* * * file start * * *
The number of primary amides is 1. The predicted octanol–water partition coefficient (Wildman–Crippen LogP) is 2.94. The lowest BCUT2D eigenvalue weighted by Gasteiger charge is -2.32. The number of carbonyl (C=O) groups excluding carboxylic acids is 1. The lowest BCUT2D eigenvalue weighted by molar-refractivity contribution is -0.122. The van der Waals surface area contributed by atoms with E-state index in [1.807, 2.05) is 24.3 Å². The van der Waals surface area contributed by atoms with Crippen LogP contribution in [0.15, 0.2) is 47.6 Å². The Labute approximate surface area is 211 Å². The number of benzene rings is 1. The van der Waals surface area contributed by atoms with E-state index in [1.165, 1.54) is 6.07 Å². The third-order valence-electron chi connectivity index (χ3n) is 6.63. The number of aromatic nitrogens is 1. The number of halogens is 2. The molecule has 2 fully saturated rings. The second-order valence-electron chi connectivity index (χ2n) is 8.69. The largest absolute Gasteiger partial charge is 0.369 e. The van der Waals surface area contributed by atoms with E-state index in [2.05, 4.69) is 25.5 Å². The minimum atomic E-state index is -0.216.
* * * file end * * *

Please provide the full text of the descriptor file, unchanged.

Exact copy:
The number of primary amides is 1. The predicted octanol–water partition coefficient (Wildman–Crippen LogP) is 2.94. The lowest BCUT2D eigenvalue weighted by Gasteiger charge is -2.32. The number of carbonyl (C=O) groups excluding carboxylic acids is 1. The lowest BCUT2D eigenvalue weighted by molar-refractivity contribution is -0.122. The van der Waals surface area contributed by atoms with E-state index in [1.807, 2.05) is 24.3 Å². The van der Waals surface area contributed by atoms with Crippen LogP contribution in [0.15, 0.2) is 47.6 Å². The Labute approximate surface area is 211 Å². The number of benzene rings is 1. The van der Waals surface area contributed by atoms with E-state index in [1.165, 1.54) is 6.07 Å². The third-order valence-electron chi connectivity index (χ3n) is 6.63. The number of aromatic nitrogens is 1. The number of halogens is 2. The molecule has 2 fully saturated rings. The second-order valence-electron chi connectivity index (χ2n) is 8.69. The largest absolute Gasteiger partial charge is 0.369 e. The van der Waals surface area contributed by atoms with E-state index in [2.05, 4.69) is 25.5 Å². The minimum atomic E-state index is -0.216.